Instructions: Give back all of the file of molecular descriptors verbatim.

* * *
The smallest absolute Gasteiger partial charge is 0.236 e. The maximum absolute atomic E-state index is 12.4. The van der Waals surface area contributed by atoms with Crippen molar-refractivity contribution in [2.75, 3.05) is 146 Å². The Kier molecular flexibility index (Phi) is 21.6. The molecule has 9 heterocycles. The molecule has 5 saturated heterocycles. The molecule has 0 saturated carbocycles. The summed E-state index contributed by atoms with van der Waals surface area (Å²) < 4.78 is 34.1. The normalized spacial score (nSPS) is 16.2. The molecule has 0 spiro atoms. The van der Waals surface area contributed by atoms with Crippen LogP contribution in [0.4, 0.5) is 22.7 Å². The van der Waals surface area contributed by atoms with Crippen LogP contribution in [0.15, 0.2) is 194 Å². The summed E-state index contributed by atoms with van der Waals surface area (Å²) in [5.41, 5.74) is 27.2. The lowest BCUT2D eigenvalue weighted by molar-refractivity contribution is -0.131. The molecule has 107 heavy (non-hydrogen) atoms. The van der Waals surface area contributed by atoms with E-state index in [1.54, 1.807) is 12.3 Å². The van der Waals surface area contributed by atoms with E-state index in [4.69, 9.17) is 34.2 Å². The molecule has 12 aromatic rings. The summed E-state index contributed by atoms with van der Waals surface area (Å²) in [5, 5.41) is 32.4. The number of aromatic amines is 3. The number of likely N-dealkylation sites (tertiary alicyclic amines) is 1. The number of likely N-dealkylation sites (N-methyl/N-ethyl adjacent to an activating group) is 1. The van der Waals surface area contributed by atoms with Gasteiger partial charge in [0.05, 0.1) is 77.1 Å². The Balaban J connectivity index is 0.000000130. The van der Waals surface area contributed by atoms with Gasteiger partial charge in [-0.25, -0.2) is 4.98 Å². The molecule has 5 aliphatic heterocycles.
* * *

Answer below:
The smallest absolute Gasteiger partial charge is 0.236 e. The maximum absolute atomic E-state index is 12.4. The van der Waals surface area contributed by atoms with Crippen molar-refractivity contribution in [2.75, 3.05) is 146 Å². The Kier molecular flexibility index (Phi) is 21.6. The molecule has 9 heterocycles. The molecule has 5 saturated heterocycles. The molecule has 0 saturated carbocycles. The summed E-state index contributed by atoms with van der Waals surface area (Å²) < 4.78 is 34.1. The normalized spacial score (nSPS) is 16.2. The molecule has 0 spiro atoms. The van der Waals surface area contributed by atoms with Crippen LogP contribution in [0.4, 0.5) is 22.7 Å². The van der Waals surface area contributed by atoms with Crippen LogP contribution in [0.15, 0.2) is 194 Å². The summed E-state index contributed by atoms with van der Waals surface area (Å²) in [5.41, 5.74) is 27.2. The lowest BCUT2D eigenvalue weighted by molar-refractivity contribution is -0.131. The molecule has 107 heavy (non-hydrogen) atoms. The van der Waals surface area contributed by atoms with E-state index in [1.54, 1.807) is 12.3 Å². The van der Waals surface area contributed by atoms with E-state index in [4.69, 9.17) is 34.2 Å². The molecule has 12 aromatic rings. The summed E-state index contributed by atoms with van der Waals surface area (Å²) in [5, 5.41) is 32.4. The number of aromatic amines is 3. The number of likely N-dealkylation sites (tertiary alicyclic amines) is 1. The number of likely N-dealkylation sites (N-methyl/N-ethyl adjacent to an activating group) is 1. The van der Waals surface area contributed by atoms with Gasteiger partial charge in [0.05, 0.1) is 77.1 Å². The Balaban J connectivity index is 0.000000130. The van der Waals surface area contributed by atoms with Gasteiger partial charge in [-0.25, -0.2) is 4.98 Å². The molecule has 5 aliphatic heterocycles.